Our position: Amendment 1 would help rein in local government spending
Our position: Amendment 1 would help rein in local government spending
January 13, 2008
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Floridians should vote yes on Amendment 1, the property-tax cut on the Jan. 29 ballot, but not just because it will put a few extra dollars in their pockets.Amendment 1 isn't just about cutting taxes. It is about controlling government spending. It is a reality check for local governments that feasted on escalating property values over much of the past decade instead of lowering tax rates.As property values rose, tax collections soared. Levies doubled between 1997 and last year, including 42 percent in just three years. Property taxes grew three times faster than growth in population and inflation combined. At the same time, government services didn't seem to get any better. What a waste.
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With even a modicum of self-control, cities and counties could have lowered their property-tax rates. Most didn't, and spending more than doubled.Even after lawmakers approved a rollback of the tax rate last year, almost half of Central Florida's cities and counties set their rates higher. Others raised fees for services, like fire protection, that should be paid for through property taxes.There is no guarantee that Amendment 1 would force local governments to behave responsibly. They could still try to raise tax rates or fees. But if Amendment 1 passes and taxes do not drop, Floridians will demand answers. That alone is a powerful incentive for local governments to be more responsible.Amendment 1 would increase the average savings from the state's homestead exemption from $500 to about $800. Businesses and second-home owners would get a cap on property assessments. It would pump up the state's stagnant real-estate market by giving homeowners "portability," allowing them to move and transfer part of their Save Our Homes benefit that now saves an average of $1,000.Let's be clear. It is not fair that Save Our Homes gives long-term homeowners big tax savings while more recent homeowners pay higher taxes for houses of comparable value. But Save Our Homes is rooted in the state constitution, and voters will never remove it.Opponents argue that portability only adds to the unfairness and would discriminate against new home buyers who move here from other states. They say that if challenged in court, a judge could order governments to repay billions of dollars in tax payments to resolve past inequities caused by portability or Save Our Homes.But the reality is that it would be impossible to untangle Florida's complex property-tax structure and calculate who paid too much or too little over the years. Even if it were possible, the courts would not order such a remedy because it would impose financial ruin on governments and threaten important public services.Amendment 1 would not make Florida's tax system fairer. But if it forces local governments to spend more wisely, all Floridians will benefit. County/City 2001 Per Capita Property Taxes 2006 Per Capita Property Taxes Annual Growth Orange $387.30 $549.60 7.25% Orlando $386.57 $548.24 7.24% Belle Isle $165.21 $364.38 17.14% Winter Park $363.57 $665.96 12.87% Windemere $302.47 $667.02 17.14% Osceola $356.10 $576.10 10.10% Kissimmee $141.34 $303.50 16.51% St. Cloud $114.45 210.17 12.92% Volusia $273.40 $419.70 8.95% Debary $118.37 $310.42 21.27% Deltona $88.56 $154.60 11.79% Lake $204.80 $417.90 15.34% Clermont $201.41 $340.44 11.07% Eustis $166.91 $282.20 11.07% Leesburg $187.71 $313.89 10.83% Tavares $148.16 $312.73 16.11% Seminole $238.9 $357.9 8.41% Sanford $218.44 $359.48 10.48% Lake Mary $388.52 $570.36 7.98% Oviedo $221.58 $358.04 10.07% Winter Springs $140.33 $253.16 12.53% - Source: Florida House of Representatives -->
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Mortgage Market Info

From the desk of Alan Vanderheiden at


This will prove to be an interesting week…..there are a number of economic reports coming out this week, not least of which is corporate earning for 4Q 2007. These reports will provide the direction for the markets over the next few weeks.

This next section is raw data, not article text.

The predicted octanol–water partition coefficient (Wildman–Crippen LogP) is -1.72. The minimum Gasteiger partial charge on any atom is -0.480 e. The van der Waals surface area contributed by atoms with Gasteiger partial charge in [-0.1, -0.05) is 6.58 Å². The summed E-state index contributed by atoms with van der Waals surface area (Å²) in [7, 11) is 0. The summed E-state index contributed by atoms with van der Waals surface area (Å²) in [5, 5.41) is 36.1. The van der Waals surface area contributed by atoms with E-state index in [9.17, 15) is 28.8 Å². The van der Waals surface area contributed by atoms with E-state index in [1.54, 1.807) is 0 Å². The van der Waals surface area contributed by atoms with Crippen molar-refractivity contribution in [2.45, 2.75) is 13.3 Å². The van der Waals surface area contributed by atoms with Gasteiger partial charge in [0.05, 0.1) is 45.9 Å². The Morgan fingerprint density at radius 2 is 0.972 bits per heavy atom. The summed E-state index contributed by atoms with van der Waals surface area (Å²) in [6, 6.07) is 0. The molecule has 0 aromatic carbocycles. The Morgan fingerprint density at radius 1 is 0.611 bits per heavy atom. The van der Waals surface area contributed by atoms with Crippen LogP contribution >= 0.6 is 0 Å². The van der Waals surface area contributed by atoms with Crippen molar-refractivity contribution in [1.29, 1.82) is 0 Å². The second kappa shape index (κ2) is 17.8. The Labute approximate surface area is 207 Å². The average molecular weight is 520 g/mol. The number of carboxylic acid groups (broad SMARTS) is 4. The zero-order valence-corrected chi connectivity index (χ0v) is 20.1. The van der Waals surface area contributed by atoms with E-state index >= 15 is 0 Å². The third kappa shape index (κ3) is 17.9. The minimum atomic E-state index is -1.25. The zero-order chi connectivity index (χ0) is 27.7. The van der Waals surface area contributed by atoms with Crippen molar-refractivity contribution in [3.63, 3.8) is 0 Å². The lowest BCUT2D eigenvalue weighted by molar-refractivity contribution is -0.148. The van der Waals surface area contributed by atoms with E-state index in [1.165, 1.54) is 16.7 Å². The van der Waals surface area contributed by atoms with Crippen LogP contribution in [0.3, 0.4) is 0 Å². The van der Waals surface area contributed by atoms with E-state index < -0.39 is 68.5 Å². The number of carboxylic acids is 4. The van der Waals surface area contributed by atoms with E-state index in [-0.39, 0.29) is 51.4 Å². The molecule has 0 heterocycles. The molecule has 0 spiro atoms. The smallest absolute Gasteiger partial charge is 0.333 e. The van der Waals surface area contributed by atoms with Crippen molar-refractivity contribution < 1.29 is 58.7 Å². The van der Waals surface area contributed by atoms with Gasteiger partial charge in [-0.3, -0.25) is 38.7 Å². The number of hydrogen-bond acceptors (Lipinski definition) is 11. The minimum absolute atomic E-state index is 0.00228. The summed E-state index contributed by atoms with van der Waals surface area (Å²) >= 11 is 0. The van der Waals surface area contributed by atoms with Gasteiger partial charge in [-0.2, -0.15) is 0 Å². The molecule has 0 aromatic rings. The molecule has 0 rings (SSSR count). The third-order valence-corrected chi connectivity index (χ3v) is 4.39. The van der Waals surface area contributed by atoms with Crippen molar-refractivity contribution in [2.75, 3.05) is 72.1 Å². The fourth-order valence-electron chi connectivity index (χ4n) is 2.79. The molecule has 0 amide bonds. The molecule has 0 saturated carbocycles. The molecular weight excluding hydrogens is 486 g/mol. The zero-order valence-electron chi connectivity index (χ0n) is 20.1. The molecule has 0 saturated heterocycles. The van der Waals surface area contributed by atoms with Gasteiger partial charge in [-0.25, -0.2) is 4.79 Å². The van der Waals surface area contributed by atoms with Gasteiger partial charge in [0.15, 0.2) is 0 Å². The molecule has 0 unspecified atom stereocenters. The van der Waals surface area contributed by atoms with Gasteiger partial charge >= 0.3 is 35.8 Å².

It’s nearly certain that the Fed will cut the Fed Fund Rate again this month. Even money says it will be by .5%. They seem to now understand the impact of the past six months on the economy and are poised to do their part to help. Everyone on Wall Street and in Government is doing everything they can to avoid using the “R” word…..recession. By definition a recession is two consecutive quarters with negative growth. That has not yet happened but if we get a poor report on 4Q 2007 then all eyes will be on this first quarter of 2008. Fed stimulation will do as much to encourage consumer confidence as anything else.
We continue to enjoy very attractive interest rates. The market has been on a roller coaster ride for the past three months but overall the trend is down for rates. Several lenders are beginning to watch for “soft markets” which will reduce the LTV on all mortgage programs across the board. Florida as a whole has been designated as a soft market by several lenders. Not all of our lenders have jumped on this trend…..we have three or four that have not placed Nassau County in this position. We are still able to write 100% loans with a few of our lenders. Yes… is nice to be a broker.

John Holbrook
Prudential Chaplin Williams Realty

Thursday, January 3, 2008

December 2007 Recap

John Holbrook – Realtor - Amelia Island, Fernandina Beach & Yulee Florida

December 2007 Nassau County Florida Real Estate Recap of closed sales (sold properties) that were recorded in the MLS as of 1/3/08.

December Sold MLS 2005
Residential 100, Condos 88, Lots 42

December Sold MLS 2006
Residential 88, Condos 27, Lots 11

December Sold MLS 2007
Residential 42, Condos 5, Lots 12

Current Active Listings 636 lots and acreage, 779 Homes, 322 Condos.

Average selling price for December of 2005 was $329,000 compared to $284,000 for December of 2007.

Search The local MLS with the REALTOR IDX feed at

B of A National Monthly Real Estate Agent Survey
Lower Prices Help Traffic, But Further Price Declines Scaring Buyers

Traffic up as lower prices and mortgage rates help ease affordability. Our
traffic index improved to 28 in December from 20 in November, still at weak
levels, as agents lowered expectations for the typically quiet month and bargain
prices lured some buyers off the sidelines.

Spring season likely to disappoint. We expect traffic to fall short of expectations
in Spring as fewer buyers’ qualify for mortgages based on tighter lending
standards and lower appraisals, based on responses to our survey. We do not think
that December is a good barometer of Spring traffic given that traffic is generally
light in December and expectations are low.

Foreclosures drive prices lower. Our price index was essentially flat at 18 in
December, up from 17 in November (readings below 50 indicate sequentially
lower prices). Agents noted price declines in every market we surveyed as more
foreclosures undercut asking prices, forcing sellers to match lower prices. We
think further price declines will reduce buyers’ confidence and traffic for fear ofoverpaying before home prices bottom.

John Holbrook - REALTOR 904-415-0171